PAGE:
The purpose of this encyclopedia is to contribute to a discursive public sphere in which people representing the disciplines and traditions engaged in aesthetics will be able to articulate their perspectives on the field, thereby fostering dialogue and, where possible, constructing common ground without imposing consensus. To this end, the encyclopedia, which is the first English-language reference work on this scale devoted to aesthetics, of­fers a combination of historical reference material and critical discussions of contempo­rary aesthetics intended for general readers and experts alike.


The term aesthetics is derived from the ancient Greek word aisthesis (also spelled aesthe­sis), which means perception or sensation. In its original usage, the word was related to perceptual or sensory knowledge, usually in contrast to conceptual or rational knowledge, but had little or no specific relevance to art. The initial lack of connection between aes­thetics and art reflects the fact that, at the time, there was no word for what Westerners now regard as art; the Greek word for art, techne, is closer to the English word craft. Of course, the philosophy of art existed in Plato and Aristotle's age, just as there was Greek "art." Nevertheless, aesthetics did not become connected to art until the eighteenth cen­tury. Developments within art and philosophy—as well as within other disciplines con­cerned with art—account for the eventual link between aesthetics and art that is the his­torical subject of this encyclopedia.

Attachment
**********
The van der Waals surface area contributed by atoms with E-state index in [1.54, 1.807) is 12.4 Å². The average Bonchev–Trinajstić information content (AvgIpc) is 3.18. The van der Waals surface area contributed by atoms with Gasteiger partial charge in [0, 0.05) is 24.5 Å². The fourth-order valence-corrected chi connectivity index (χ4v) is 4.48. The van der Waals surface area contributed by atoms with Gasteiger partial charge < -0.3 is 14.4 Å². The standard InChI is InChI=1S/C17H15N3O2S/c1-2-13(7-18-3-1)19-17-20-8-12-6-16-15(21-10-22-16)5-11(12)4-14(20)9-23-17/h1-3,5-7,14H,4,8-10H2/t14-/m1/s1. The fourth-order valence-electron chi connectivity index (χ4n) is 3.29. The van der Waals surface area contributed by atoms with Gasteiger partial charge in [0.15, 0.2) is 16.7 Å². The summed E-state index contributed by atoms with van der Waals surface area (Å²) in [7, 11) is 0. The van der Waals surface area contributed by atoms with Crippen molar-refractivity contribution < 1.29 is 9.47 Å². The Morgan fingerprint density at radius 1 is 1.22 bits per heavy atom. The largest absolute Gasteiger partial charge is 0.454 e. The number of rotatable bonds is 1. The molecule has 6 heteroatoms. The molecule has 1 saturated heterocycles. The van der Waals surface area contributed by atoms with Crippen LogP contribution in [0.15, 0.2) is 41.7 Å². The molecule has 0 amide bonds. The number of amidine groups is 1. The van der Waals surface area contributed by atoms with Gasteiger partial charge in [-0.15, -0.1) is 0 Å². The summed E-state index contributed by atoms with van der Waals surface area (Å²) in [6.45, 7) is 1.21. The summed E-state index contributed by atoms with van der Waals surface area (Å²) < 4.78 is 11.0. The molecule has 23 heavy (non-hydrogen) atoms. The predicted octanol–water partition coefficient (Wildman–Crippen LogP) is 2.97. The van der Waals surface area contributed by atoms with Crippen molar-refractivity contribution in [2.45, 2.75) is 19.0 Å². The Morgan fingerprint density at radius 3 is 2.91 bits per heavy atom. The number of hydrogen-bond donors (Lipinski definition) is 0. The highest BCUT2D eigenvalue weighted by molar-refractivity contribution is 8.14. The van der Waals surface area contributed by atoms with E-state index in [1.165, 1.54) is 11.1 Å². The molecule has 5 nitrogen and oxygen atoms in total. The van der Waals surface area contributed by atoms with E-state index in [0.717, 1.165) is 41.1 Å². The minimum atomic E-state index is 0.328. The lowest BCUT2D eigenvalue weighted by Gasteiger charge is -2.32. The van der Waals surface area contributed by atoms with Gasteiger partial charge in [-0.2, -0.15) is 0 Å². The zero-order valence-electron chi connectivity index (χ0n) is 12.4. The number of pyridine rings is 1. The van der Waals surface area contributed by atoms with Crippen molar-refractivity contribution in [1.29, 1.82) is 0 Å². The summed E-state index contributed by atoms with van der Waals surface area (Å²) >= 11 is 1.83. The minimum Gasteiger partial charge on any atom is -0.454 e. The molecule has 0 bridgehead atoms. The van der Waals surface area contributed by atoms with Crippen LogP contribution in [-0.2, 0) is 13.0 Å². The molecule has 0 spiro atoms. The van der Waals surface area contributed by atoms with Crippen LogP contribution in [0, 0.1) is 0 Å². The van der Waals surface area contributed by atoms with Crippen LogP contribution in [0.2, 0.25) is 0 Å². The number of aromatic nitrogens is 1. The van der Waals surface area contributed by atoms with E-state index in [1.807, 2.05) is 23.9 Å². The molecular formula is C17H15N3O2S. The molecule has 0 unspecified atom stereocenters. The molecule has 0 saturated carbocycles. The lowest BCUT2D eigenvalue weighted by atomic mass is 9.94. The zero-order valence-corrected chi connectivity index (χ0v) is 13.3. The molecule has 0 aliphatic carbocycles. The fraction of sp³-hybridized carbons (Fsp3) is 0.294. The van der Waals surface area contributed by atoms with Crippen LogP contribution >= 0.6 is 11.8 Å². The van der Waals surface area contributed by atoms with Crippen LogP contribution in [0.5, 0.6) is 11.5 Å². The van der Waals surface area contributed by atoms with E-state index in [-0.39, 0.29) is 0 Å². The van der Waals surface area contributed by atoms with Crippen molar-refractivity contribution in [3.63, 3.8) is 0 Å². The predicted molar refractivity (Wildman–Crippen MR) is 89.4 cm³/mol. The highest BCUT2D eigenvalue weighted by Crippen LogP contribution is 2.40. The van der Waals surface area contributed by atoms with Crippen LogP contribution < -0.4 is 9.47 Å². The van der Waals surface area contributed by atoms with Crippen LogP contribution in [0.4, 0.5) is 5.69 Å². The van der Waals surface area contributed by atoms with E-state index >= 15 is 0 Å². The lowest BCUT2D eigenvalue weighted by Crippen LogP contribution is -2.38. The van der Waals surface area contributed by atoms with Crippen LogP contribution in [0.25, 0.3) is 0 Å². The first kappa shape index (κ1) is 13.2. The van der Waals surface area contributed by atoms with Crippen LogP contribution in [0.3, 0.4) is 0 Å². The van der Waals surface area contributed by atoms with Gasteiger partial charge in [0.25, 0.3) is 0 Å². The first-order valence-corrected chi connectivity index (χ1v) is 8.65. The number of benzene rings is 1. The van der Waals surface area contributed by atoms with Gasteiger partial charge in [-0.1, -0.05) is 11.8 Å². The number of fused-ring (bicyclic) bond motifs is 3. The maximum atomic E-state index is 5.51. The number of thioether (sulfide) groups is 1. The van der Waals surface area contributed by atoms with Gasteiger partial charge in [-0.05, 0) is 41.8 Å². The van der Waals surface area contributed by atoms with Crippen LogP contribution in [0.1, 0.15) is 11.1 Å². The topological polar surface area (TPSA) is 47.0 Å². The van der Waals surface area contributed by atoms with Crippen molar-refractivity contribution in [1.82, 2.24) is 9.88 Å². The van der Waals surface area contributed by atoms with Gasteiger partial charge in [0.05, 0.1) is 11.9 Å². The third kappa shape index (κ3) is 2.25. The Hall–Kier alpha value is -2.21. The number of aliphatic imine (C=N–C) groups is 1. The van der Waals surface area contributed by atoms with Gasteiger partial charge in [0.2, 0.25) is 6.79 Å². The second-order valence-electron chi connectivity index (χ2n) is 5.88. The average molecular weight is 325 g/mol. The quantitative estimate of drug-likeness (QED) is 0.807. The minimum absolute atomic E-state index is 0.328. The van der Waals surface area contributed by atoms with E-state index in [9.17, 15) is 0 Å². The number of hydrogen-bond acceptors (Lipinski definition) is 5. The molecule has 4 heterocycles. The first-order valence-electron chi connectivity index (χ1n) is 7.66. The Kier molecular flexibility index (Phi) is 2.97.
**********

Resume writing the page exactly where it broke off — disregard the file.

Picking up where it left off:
From the classical era to the Middle Ages, reflection on art developed through the work of philosophers such as Augustine, Plotinus, Aquinas, and others. During the Renais­sance, when art flourished in unparalleled ways, such reflection also experienced a revival as many classical aesthetic ideas were rediscovered and developed in new directions. What was most common during these periods, however, were treatises about individual arts, such as painting, music, or poetry, rather than any theory about art in general. There was also considerable discussion about whether it was possible to distinguish art from craft. Finally, when people wrote about the arts, they typically did so without philosophically analyzing the principles of criticism they were implicitly invoking. In short, aesthetics proper had not yet emerged.